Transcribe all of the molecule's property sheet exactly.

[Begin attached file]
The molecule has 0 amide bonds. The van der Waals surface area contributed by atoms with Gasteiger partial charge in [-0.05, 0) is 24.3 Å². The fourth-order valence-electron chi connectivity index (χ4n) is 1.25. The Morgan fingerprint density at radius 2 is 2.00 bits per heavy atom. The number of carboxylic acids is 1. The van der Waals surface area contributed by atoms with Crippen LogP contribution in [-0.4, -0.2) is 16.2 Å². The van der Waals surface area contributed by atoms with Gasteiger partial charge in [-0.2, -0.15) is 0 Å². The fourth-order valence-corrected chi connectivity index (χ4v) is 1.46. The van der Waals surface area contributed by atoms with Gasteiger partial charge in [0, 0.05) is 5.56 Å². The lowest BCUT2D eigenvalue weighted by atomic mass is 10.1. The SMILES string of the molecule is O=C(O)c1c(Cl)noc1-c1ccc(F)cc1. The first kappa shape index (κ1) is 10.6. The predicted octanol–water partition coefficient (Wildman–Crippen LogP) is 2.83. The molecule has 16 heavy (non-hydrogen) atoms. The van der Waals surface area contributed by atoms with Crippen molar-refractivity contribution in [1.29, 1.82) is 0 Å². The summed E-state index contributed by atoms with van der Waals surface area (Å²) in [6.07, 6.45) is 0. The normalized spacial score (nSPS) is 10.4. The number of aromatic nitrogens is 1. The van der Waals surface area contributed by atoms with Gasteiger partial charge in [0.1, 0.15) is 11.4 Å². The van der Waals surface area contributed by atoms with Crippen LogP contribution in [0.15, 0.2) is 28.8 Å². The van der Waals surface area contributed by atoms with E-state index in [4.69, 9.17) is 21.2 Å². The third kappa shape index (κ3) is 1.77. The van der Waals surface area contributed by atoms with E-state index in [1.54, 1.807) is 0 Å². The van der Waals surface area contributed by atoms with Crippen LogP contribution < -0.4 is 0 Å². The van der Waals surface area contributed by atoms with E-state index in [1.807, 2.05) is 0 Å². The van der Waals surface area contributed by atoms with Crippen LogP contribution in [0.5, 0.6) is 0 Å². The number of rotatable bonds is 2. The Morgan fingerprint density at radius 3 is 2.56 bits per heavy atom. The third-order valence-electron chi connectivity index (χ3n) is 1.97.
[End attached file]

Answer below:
The molecule has 0 amide bonds. The van der Waals surface area contributed by atoms with Gasteiger partial charge in [-0.05, 0) is 24.3 Å². The fourth-order valence-electron chi connectivity index (χ4n) is 1.25. The Morgan fingerprint density at radius 2 is 2.00 bits per heavy atom. The number of carboxylic acids is 1. The van der Waals surface area contributed by atoms with Crippen LogP contribution in [-0.4, -0.2) is 16.2 Å². The van der Waals surface area contributed by atoms with Gasteiger partial charge in [-0.2, -0.15) is 0 Å². The fourth-order valence-corrected chi connectivity index (χ4v) is 1.46. The van der Waals surface area contributed by atoms with Gasteiger partial charge in [0, 0.05) is 5.56 Å². The lowest BCUT2D eigenvalue weighted by atomic mass is 10.1. The SMILES string of the molecule is O=C(O)c1c(Cl)noc1-c1ccc(F)cc1. The first kappa shape index (κ1) is 10.6. The predicted octanol–water partition coefficient (Wildman–Crippen LogP) is 2.83. The molecule has 16 heavy (non-hydrogen) atoms. The van der Waals surface area contributed by atoms with Crippen molar-refractivity contribution in [1.29, 1.82) is 0 Å². The summed E-state index contributed by atoms with van der Waals surface area (Å²) in [6.07, 6.45) is 0. The normalized spacial score (nSPS) is 10.4. The number of aromatic nitrogens is 1. The van der Waals surface area contributed by atoms with Gasteiger partial charge in [0.1, 0.15) is 11.4 Å². The van der Waals surface area contributed by atoms with Crippen LogP contribution in [0.15, 0.2) is 28.8 Å². The van der Waals surface area contributed by atoms with E-state index in [4.69, 9.17) is 21.2 Å². The third kappa shape index (κ3) is 1.77. The van der Waals surface area contributed by atoms with E-state index in [1.54, 1.807) is 0 Å². The van der Waals surface area contributed by atoms with Crippen LogP contribution < -0.4 is 0 Å². The van der Waals surface area contributed by atoms with E-state index in [1.807, 2.05) is 0 Å². The van der Waals surface area contributed by atoms with Crippen LogP contribution in [0.5, 0.6) is 0 Å². The number of rotatable bonds is 2. The Morgan fingerprint density at radius 3 is 2.56 bits per heavy atom. The third-order valence-electron chi connectivity index (χ3n) is 1.97.